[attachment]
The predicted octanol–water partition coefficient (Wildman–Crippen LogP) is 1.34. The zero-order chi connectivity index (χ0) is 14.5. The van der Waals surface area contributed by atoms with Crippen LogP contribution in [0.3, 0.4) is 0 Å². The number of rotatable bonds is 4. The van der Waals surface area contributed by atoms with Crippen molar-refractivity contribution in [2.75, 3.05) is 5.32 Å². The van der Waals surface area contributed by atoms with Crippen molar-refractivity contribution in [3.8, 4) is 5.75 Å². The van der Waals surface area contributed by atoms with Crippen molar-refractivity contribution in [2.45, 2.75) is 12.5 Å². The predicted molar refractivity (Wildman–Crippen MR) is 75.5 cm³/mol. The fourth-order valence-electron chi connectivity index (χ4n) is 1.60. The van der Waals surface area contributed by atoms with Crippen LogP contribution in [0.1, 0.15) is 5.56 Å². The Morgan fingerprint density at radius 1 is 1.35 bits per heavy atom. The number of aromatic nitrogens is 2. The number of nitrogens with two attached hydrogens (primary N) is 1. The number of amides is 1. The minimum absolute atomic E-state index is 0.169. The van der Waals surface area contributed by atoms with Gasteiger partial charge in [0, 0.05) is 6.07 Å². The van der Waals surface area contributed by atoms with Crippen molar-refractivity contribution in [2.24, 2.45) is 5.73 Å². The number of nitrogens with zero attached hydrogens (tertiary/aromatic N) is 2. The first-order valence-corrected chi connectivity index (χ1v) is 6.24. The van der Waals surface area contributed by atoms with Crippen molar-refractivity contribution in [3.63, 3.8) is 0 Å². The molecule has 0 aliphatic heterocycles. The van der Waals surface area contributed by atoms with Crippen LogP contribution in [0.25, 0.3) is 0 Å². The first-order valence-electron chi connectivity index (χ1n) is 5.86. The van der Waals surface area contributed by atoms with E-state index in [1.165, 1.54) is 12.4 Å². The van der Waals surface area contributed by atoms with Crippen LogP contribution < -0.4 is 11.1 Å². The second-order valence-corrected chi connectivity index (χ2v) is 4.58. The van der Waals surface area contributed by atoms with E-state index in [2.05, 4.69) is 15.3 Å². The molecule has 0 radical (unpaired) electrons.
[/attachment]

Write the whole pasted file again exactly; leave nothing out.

The predicted octanol–water partition coefficient (Wildman–Crippen LogP) is 1.34. The zero-order chi connectivity index (χ0) is 14.5. The van der Waals surface area contributed by atoms with Crippen LogP contribution in [0.3, 0.4) is 0 Å². The number of rotatable bonds is 4. The van der Waals surface area contributed by atoms with Crippen molar-refractivity contribution in [2.75, 3.05) is 5.32 Å². The van der Waals surface area contributed by atoms with Crippen molar-refractivity contribution in [3.8, 4) is 5.75 Å². The van der Waals surface area contributed by atoms with Crippen molar-refractivity contribution in [2.45, 2.75) is 12.5 Å². The predicted molar refractivity (Wildman–Crippen MR) is 75.5 cm³/mol. The fourth-order valence-electron chi connectivity index (χ4n) is 1.60. The van der Waals surface area contributed by atoms with Crippen LogP contribution in [0.1, 0.15) is 5.56 Å². The Morgan fingerprint density at radius 1 is 1.35 bits per heavy atom. The number of aromatic nitrogens is 2. The number of nitrogens with two attached hydrogens (primary N) is 1. The number of amides is 1. The minimum absolute atomic E-state index is 0.169. The van der Waals surface area contributed by atoms with Gasteiger partial charge in [0, 0.05) is 6.07 Å². The van der Waals surface area contributed by atoms with Crippen molar-refractivity contribution in [2.24, 2.45) is 5.73 Å². The number of nitrogens with zero attached hydrogens (tertiary/aromatic N) is 2. The first-order valence-corrected chi connectivity index (χ1v) is 6.24. The van der Waals surface area contributed by atoms with Crippen molar-refractivity contribution in [3.63, 3.8) is 0 Å². The molecule has 0 aliphatic heterocycles. The van der Waals surface area contributed by atoms with Crippen LogP contribution in [0.25, 0.3) is 0 Å². The first-order valence-electron chi connectivity index (χ1n) is 5.86. The van der Waals surface area contributed by atoms with E-state index in [1.165, 1.54) is 12.4 Å². The van der Waals surface area contributed by atoms with Crippen LogP contribution < -0.4 is 11.1 Å². The second-order valence-corrected chi connectivity index (χ2v) is 4.58. The van der Waals surface area contributed by atoms with E-state index in [2.05, 4.69) is 15.3 Å². The molecule has 0 radical (unpaired) electrons.